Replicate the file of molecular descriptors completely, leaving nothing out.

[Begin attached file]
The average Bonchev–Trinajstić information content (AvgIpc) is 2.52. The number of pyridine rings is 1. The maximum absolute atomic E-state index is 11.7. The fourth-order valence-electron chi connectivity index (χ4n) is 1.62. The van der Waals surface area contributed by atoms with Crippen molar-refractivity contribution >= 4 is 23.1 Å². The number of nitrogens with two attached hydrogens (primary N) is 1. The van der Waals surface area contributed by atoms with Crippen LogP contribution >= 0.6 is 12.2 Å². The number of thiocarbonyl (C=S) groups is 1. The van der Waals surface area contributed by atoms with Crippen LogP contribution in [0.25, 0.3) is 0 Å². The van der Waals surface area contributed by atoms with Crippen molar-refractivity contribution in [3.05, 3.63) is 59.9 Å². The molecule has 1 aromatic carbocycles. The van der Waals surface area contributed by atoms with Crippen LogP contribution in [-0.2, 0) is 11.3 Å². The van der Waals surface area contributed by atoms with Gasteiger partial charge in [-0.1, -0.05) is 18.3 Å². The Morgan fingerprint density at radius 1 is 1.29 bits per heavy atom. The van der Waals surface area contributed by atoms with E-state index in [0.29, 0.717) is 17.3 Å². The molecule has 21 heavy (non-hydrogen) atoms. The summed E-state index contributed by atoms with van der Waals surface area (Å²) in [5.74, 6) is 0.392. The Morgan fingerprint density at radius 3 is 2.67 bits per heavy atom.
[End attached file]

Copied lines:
The average Bonchev–Trinajstić information content (AvgIpc) is 2.52. The number of pyridine rings is 1. The maximum absolute atomic E-state index is 11.7. The fourth-order valence-electron chi connectivity index (χ4n) is 1.62. The van der Waals surface area contributed by atoms with Crippen molar-refractivity contribution >= 4 is 23.1 Å². The number of nitrogens with two attached hydrogens (primary N) is 1. The van der Waals surface area contributed by atoms with Crippen LogP contribution >= 0.6 is 12.2 Å². The number of thiocarbonyl (C=S) groups is 1. The van der Waals surface area contributed by atoms with Crippen LogP contribution in [0.25, 0.3) is 0 Å². The van der Waals surface area contributed by atoms with Crippen molar-refractivity contribution in [3.05, 3.63) is 59.9 Å². The molecule has 1 aromatic carbocycles. The van der Waals surface area contributed by atoms with Crippen LogP contribution in [-0.2, 0) is 11.3 Å². The van der Waals surface area contributed by atoms with Gasteiger partial charge in [-0.1, -0.05) is 18.3 Å². The Morgan fingerprint density at radius 1 is 1.29 bits per heavy atom. The van der Waals surface area contributed by atoms with E-state index in [0.29, 0.717) is 17.3 Å². The molecule has 21 heavy (non-hydrogen) atoms. The summed E-state index contributed by atoms with van der Waals surface area (Å²) in [5.74, 6) is 0.392. The Morgan fingerprint density at radius 3 is 2.67 bits per heavy atom.